How does Europe affect people's lives in the UK?

08/02/13

British flag and Big Ben

The Prime Minister is in Brussels, debating with other leaders about the future of the European budget.

Politicians are looking at a proposal of 908bn euro (£774bn) for 2014-2020, which is 5bn euros less than an earlier suggestion.

David Cameron has said that "there won't be a deal" unless even more cuts are made.

He, along with Germany, the Netherlands and Sweden, wants a lower budget.

Other countries like France say that having more money in Europe is beneficial.

In November, EU leaders failed to reach agreement as opinion was divided over cuts.

But how does Europe affect people's lives in the UK and what power does it have over our lives?

Key European Union policy areas

The United Kingdom is a member of the European Union but isn't part of the single currency, the euro.

Free trade - The EU is a trade bloc which means there are no quotas or tariffs for companies exporting goods and services within the EU.

European officials say the European legislation is meant to make it easier for UK businesses to trade across the EU's 27 states.

Border agency staff
Image caption There are still border controls in the UK, unlike in most parts of the EU

Common commercial policy - these are rules put in place to protect EU businesses using things like tariffs, subsides and quotas on imports from outside the eurozone.

Those are essentially extra payments or restrictions.

EU competition law - this means that if you have a company you should have the opportunity to do business across the EU.

The law is designed to stop bigger firms abusing their power by setting up cartels and monopolies.

The internal market - the single market means UK citizens are free to move, live, study and trade anywhere within the EU.

This also affects you when you go on holiday within the European Union because there are no customs limits.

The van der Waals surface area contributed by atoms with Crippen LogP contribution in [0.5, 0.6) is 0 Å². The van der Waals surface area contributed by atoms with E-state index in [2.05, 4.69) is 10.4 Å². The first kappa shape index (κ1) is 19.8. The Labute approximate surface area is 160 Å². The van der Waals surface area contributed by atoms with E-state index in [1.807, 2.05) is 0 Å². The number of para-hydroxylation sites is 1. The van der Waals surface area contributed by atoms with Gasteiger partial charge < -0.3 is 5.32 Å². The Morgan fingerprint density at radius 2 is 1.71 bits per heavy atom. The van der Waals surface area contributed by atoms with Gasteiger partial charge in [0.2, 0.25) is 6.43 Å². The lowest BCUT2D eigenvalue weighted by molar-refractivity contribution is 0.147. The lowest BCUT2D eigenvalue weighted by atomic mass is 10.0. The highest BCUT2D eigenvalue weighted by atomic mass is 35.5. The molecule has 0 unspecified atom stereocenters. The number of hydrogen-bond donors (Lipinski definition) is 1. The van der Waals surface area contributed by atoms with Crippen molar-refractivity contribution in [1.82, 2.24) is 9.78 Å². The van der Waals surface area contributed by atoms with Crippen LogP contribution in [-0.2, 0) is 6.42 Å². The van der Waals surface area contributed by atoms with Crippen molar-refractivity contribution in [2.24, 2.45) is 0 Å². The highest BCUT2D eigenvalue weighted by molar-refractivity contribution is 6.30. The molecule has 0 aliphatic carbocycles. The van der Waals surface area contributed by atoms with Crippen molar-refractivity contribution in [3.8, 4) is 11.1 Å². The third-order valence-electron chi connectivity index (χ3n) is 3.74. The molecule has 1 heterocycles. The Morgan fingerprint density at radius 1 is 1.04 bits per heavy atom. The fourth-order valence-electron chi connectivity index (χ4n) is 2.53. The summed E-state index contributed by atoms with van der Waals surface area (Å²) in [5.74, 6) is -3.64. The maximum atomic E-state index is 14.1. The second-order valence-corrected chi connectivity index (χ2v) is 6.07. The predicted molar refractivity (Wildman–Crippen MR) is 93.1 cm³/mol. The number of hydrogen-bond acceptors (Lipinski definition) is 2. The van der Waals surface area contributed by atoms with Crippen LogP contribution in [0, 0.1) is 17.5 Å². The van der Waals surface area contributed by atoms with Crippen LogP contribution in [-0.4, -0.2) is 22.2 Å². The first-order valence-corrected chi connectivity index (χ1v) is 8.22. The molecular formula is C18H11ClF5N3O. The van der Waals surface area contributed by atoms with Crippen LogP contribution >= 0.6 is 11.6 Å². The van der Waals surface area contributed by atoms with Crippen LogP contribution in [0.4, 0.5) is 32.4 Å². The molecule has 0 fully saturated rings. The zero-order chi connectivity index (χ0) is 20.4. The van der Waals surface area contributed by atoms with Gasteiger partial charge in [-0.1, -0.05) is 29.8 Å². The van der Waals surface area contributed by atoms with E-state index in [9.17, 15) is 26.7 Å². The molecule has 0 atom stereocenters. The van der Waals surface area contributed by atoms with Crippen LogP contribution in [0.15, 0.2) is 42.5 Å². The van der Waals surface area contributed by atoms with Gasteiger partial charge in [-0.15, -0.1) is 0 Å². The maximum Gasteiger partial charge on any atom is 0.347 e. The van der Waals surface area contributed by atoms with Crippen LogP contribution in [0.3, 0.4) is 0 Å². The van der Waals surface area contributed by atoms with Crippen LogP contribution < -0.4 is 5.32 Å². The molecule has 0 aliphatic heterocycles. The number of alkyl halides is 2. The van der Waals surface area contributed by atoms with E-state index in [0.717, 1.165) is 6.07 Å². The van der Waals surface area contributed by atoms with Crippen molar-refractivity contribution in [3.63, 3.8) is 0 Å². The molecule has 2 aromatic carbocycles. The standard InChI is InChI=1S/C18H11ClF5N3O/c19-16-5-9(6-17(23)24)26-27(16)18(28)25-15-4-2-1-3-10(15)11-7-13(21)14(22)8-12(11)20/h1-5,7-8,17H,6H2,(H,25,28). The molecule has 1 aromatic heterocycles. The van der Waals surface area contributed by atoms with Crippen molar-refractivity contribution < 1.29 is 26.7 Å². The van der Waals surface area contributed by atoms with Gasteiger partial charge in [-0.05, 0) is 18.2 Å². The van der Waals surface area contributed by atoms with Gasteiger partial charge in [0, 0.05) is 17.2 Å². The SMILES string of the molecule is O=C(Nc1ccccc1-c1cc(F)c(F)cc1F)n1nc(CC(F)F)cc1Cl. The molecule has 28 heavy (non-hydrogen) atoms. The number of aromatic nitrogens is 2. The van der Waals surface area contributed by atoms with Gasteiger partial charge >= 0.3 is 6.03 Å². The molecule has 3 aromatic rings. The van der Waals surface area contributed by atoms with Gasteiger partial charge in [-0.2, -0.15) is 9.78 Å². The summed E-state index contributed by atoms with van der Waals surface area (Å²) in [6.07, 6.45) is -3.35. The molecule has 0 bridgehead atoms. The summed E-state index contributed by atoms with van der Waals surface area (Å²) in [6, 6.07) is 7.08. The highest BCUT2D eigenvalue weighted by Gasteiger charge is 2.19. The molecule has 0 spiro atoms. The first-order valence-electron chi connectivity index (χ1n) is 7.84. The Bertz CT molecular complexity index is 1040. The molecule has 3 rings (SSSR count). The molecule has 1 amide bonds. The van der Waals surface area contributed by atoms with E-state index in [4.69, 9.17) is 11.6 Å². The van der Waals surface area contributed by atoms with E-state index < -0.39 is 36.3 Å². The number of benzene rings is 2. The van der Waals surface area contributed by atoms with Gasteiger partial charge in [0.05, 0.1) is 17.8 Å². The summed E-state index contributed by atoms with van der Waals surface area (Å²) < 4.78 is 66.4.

There are also no border controls across most of the EU either - the UK is one exception to that rule.

Other EU policy areas

Trans-European networks - many areas of Europe have benefited from this policy with new roads and transport networks designed to make it easier for the different countries to transport goods and services across the EU.

Energy - this is a common policy for European energy needs and proposals for making energy greener.

It also means when you sell or rent a property you have to provide a home energy performance rating chart such as an energy efficiency rating.

Light bulbs
Image caption Light bulbs across the EU now have to be energy-efficient and have ratings

EU energy labels have also been introduced on all electrical goods like washing machines and even light bulbs to try to make us all more aware of what energy we're using.

Area of freedom, security and justice - this is designed to make it easier for police across the EU to cooperate but also to ensure fair treatment in different judicial systems for all EU citizens.

There is a European arrest warrant that means you can be arrested anywhere in the EU for more serious crimes committed in another EU country.

Common fisheries policy - every EU state must stick to rules on fishing set by Europe.

This affects fishermen in the UK, who are only allowed to fish for certain types of fish at certain times of the year to conserve stocks.

There are also understandings on public health, the environment, consumer protection, transport, social policy, plus economic, social and territorial cohesion.

There are common foreign, security and defence policies which run alongside the policies of member states although there is no European army or single European foreign policy.

Non-EU policy areas

In certain areas such as tax, defence, health, industry, culture, tourism, education, youth, sport and vocational training, civil protection (disaster prevention), administrative cooperation and many others - the EU has the right to support, coordinate or supplement the actions of member states like the UK.

The European Parliament

Euro MPs don't set our taxes or decide if a local school or hospital's going to close, but they do have a big influence on how we live our lives.

They make decisions in Brussels that directly affect our jobs, our family lives, the health care we get, rules about recycling and energy.

MEPs passed a law a few years ago significantly cutting the cost of texting from abroad. Roaming rates were also cut.

They also stopped airlines from using misleading adverts that suggest we can fly to Spain for 50p.

There has been criticism of certain EU directives though.

The Working Time Directive - which gives workers the right to certain amounts of rest, stops excessive night work and gives people a minimum amount of holiday every year - means nurses and doctors are limited to a 48-hour working week.

Unions say it has damaged the amount of training junior doctors get, while some hospitals have reported difficulties filling rotas.

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